The Australian Government has moved to clarify the tax treatment of foreign investors, following concerns over the practical operation of the Investment Manager Regime (IMR) and the new tax system for managed investment trusts (MITs).
The aim of the IMR is to attract foreign investment to Australia and the promote the use of Australian fund managers, by removing tax impediments to investing in the country. Subject to meeting the appropriate tests, foreign funds that invest via an Australian fund manager are eligible to access IMR concessions in relation to disposal gains and losses, and can disregard certain Australian income tax consequences.
The Government said it is now clarifying that when a foreign investor invests in Australia through a foreign fund or through an independent Australian fund manager, the investor will be in the same tax position as if they had invested directly.
The Government will consult on whether a legislative amendment is required to ensure that the engagement of an Australian independent fund manager will not cause a fund that is legitimately established and controlled offshore to be deemed an Australian resident. Any legislative amendment would be retrospective to apply from the start of the IMR regime in 2015.
In 2016, the Government introduced a new tax system for MITs.
The Government said that the industry has identified potential differences in the capital gains tax (CGT) outcomes for investors in MITs and Attributions MITs (AMITs) may unnecessarily be preventing some MITs from opting in and becoming AMITs. It will clarify that investors in MITs will be required to adjust the cost base of their units in the MIT when it distributes an amount claimed to be non-assessable (the CGT concession amount).
This will mean that investors in MITs will no longer be able to exclude the distributions they receive in relation to these non-assessable amounts in recalculating their cost base, and CFT event E4 gains. E4 gains arise where an investor receives a non-assessable payment from a unit trust.
The Government will also move to ensure that a MIT with an income year starting on a date other than July 1 can opt into the AMIT regime from its first full income year starting on or after July 1, 2015. It will amend the meaning of fund payment to clarify that the fund payment for both MITs and AMITs should be calculated on taxable Australian property net capital gains only.
In addition, the Government will amend the MIT withholding provisions to clarify that they apply to the amount of the fund payment that is attributed to the taxpayer by an AMIT, and it will amend the meaning of an AMIT so that single unitholder widely held entities can access the AMIT regime. It will also amend the rounding adjustment and trustee shortfall tax provisions in the income tax law, to ensure that the discount capital gains are properly taken into account under the AMIT unders and overs regime.
On July 10, 2018, officials from Kenya and Portugal signed a DTA.
On July 11, 2018, San Marino and the United Arab Emirates signed a DTA.
The UAE's Cabinet on June 13, 2018, approved DTAs signed with Saudi Arabia, Rwanda, and Turkmenistan.
A law to ratify the Azerbaijan-Morocco DTA was tabled before Morocco's Cabinet on June 14, 2018.
Qatar's Government on June 14, 2018, confirmed that it had completed its domestic ratification procedures in respect of a DTA signed with Argentina.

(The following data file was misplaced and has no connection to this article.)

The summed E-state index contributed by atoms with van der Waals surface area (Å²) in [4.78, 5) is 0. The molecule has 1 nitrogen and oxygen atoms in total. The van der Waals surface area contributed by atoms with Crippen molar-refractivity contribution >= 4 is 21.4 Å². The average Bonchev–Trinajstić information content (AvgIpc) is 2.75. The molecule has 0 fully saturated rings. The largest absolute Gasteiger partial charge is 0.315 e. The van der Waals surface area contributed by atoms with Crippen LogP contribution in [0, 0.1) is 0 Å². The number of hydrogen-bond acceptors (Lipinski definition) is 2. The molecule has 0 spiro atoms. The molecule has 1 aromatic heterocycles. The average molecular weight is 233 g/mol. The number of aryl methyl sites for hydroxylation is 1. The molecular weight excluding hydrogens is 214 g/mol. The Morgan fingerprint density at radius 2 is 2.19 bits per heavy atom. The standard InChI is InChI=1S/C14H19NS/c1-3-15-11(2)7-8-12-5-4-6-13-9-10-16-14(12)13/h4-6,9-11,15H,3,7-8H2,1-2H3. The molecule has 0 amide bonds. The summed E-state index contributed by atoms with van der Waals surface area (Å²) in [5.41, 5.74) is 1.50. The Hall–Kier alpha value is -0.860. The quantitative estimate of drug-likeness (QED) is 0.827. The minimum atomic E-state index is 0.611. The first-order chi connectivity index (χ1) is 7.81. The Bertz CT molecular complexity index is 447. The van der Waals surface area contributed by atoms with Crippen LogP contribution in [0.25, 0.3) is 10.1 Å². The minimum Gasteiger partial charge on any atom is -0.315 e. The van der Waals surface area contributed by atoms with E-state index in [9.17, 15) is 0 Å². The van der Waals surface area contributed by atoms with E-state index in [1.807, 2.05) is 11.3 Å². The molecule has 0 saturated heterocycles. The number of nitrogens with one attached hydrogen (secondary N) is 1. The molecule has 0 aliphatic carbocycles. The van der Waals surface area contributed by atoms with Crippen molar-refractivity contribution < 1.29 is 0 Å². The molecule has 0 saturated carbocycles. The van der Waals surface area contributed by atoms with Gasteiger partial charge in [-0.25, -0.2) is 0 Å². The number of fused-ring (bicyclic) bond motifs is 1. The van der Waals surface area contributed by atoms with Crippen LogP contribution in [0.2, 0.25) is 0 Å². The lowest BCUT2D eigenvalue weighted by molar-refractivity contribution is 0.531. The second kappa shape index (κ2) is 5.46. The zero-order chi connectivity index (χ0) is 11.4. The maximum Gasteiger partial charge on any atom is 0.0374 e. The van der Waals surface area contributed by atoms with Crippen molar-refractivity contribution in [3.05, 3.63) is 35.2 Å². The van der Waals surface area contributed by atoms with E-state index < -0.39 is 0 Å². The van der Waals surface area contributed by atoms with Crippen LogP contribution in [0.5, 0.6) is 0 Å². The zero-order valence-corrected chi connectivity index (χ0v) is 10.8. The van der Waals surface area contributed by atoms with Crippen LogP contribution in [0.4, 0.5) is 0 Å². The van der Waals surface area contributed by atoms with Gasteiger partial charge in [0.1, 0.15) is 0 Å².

Ukraine's Cabinet on June 6, 2018, approved a law to ratify a DTA Protocol signed with the United Kingdom.
Luxembourg and Vietnam agreed to continue negotiations towards a DTA Protocol at a June 15 meeting.
Sweden's Parliament on June 7, 2018, approved an amendment to the country's DTA with Switzerland to clarify the scope of the term pension fund in the agreement.
Switzerland's lower house of Parliament on May 29, 2018, approved DTAs with Kosovo and Pakistan.
The Moroccan Government has approved for ratification a DTA with the Republic of the Congo, it announced on May 29, 2018.
Argentina has approved a protocol to its DTA with Brazil, the Argentinian Official Gazette reported on May 23, 2018.
Brazil's upper house of Parliament on May 30, 2018, approved a protocol updating the DTA with Norway.
Hong Kong and Finland on May 24, 2018, signed a DTA.
Legislation ratifying a new DTA between Russia and Japan was submitted to the Russian State Assembly (the Duma) for approval on May 22, 2018.
Vietnam and Macau signed a DTA on April 16, according to a statement released by the Vietnamese Ministry of Finance on May 11, 2018.
Talks are continuing on a DTA between Jordan and Switzerland, according to a statement released by Jordan's Foreign Ministry on May 14, 2018.
The Czech Senate approved a law to ratify the DTA with Ghana on May 17, 2018.
The Philippines-Thailand DTA entered into force on March 5, and the Philippines' DTA with Sri Lanka on March 14, the Filipino tax agency announced on May 17, 2018. They will be effective from January 1, 2019.
Jordan's Minister of Planning and International Cooperation met with Luxembourg's Finance Minister to discuss enhanced cooperation between the two countries in a number of areas and agreed to seek to conclude a DTA.
Uzbekistan and Lithuania are to engage in talks towards a DTA, Uzbekistan's state news agency reported May 9, 2018.
Two Georgian committees approved the text of a DTA with Saudi Arabia and forwarded it for ratification, according to a May 17 announcement on the Georgian parliament's website.
Hong Kong gazetted an order to ratify its DTA with Saudi Arabia on May 18, 2018.
Talks are continuing on a DTA between Turkey and Afghanistan, according to a statement released by Turkey's Ministry of the Interior on May 11, 2018.
A new DTA between Finland and Spain will enter into force in January 2019, according to a May 18, 2018, announcement from the Finnish tax authority.
Andorra and Cyprus have signed a DTA, Andorra's Government announced on May 18, 2018.